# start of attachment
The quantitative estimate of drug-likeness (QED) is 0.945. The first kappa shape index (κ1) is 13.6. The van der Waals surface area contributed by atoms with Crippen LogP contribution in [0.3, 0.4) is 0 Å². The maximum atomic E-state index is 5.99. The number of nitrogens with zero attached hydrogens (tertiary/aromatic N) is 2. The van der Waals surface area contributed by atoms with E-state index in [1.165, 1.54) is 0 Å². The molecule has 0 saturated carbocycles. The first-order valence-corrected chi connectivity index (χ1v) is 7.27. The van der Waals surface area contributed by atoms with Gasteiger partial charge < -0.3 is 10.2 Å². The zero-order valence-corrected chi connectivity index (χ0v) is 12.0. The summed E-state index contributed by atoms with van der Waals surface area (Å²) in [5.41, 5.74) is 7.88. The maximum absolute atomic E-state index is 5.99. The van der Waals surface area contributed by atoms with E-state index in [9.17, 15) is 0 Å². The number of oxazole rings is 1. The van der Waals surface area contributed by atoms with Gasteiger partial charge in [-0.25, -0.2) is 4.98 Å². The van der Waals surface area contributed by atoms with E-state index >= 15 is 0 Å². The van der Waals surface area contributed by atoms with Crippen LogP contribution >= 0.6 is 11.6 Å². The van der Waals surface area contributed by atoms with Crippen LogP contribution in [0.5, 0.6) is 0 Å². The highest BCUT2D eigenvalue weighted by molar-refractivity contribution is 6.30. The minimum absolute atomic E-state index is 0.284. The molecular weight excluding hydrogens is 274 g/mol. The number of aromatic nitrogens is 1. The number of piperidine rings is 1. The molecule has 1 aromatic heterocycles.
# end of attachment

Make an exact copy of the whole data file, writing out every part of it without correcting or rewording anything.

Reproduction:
The quantitative estimate of drug-likeness (QED) is 0.945. The first kappa shape index (κ1) is 13.6. The van der Waals surface area contributed by atoms with Crippen LogP contribution in [0.3, 0.4) is 0 Å². The maximum atomic E-state index is 5.99. The number of nitrogens with zero attached hydrogens (tertiary/aromatic N) is 2. The van der Waals surface area contributed by atoms with E-state index in [1.165, 1.54) is 0 Å². The molecule has 0 saturated carbocycles. The first-order valence-corrected chi connectivity index (χ1v) is 7.27. The van der Waals surface area contributed by atoms with Gasteiger partial charge < -0.3 is 10.2 Å². The zero-order valence-corrected chi connectivity index (χ0v) is 12.0. The summed E-state index contributed by atoms with van der Waals surface area (Å²) in [5.41, 5.74) is 7.88. The maximum absolute atomic E-state index is 5.99. The van der Waals surface area contributed by atoms with E-state index in [9.17, 15) is 0 Å². The number of oxazole rings is 1. The van der Waals surface area contributed by atoms with Gasteiger partial charge in [-0.25, -0.2) is 4.98 Å². The van der Waals surface area contributed by atoms with E-state index >= 15 is 0 Å². The van der Waals surface area contributed by atoms with Crippen LogP contribution >= 0.6 is 11.6 Å². The van der Waals surface area contributed by atoms with Crippen LogP contribution in [0.5, 0.6) is 0 Å². The highest BCUT2D eigenvalue weighted by molar-refractivity contribution is 6.30. The minimum absolute atomic E-state index is 0.284. The molecular weight excluding hydrogens is 274 g/mol. The number of aromatic nitrogens is 1. The number of piperidine rings is 1. The molecule has 1 aromatic heterocycles.